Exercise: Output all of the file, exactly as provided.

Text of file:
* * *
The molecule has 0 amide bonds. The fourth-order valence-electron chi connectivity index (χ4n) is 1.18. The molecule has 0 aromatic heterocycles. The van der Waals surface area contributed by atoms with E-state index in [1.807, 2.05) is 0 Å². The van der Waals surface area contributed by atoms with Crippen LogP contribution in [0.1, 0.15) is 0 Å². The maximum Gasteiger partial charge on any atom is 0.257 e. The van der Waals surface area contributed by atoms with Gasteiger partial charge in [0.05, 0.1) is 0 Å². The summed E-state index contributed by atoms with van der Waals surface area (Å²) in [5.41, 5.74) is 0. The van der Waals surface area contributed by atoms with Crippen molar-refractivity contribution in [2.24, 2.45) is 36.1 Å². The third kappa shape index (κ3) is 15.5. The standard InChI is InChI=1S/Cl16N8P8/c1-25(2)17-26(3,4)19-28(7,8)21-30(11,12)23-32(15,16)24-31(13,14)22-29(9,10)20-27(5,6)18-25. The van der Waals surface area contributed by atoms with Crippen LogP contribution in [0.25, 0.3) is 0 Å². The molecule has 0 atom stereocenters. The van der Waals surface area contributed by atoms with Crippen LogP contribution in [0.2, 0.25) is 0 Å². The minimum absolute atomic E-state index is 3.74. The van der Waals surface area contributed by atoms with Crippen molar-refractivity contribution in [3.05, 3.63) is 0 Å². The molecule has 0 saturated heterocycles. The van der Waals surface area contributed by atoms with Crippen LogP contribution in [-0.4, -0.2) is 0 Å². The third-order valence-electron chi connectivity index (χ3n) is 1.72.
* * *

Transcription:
The molecule has 0 amide bonds. The fourth-order valence-electron chi connectivity index (χ4n) is 1.18. The molecule has 0 aromatic heterocycles. The van der Waals surface area contributed by atoms with E-state index in [1.807, 2.05) is 0 Å². The van der Waals surface area contributed by atoms with Crippen LogP contribution in [0.1, 0.15) is 0 Å². The maximum Gasteiger partial charge on any atom is 0.257 e. The van der Waals surface area contributed by atoms with Gasteiger partial charge in [0.05, 0.1) is 0 Å². The summed E-state index contributed by atoms with van der Waals surface area (Å²) in [5.41, 5.74) is 0. The van der Waals surface area contributed by atoms with Crippen molar-refractivity contribution in [2.24, 2.45) is 36.1 Å². The third kappa shape index (κ3) is 15.5. The standard InChI is InChI=1S/Cl16N8P8/c1-25(2)17-26(3,4)19-28(7,8)21-30(11,12)23-32(15,16)24-31(13,14)22-29(9,10)20-27(5,6)18-25. The van der Waals surface area contributed by atoms with Crippen LogP contribution in [0.25, 0.3) is 0 Å². The molecule has 0 atom stereocenters. The van der Waals surface area contributed by atoms with Crippen LogP contribution in [0.2, 0.25) is 0 Å². The minimum absolute atomic E-state index is 3.74. The van der Waals surface area contributed by atoms with Crippen molar-refractivity contribution in [3.05, 3.63) is 0 Å². The molecule has 0 saturated heterocycles. The van der Waals surface area contributed by atoms with Crippen LogP contribution in [-0.4, -0.2) is 0 Å². The third-order valence-electron chi connectivity index (χ3n) is 1.72.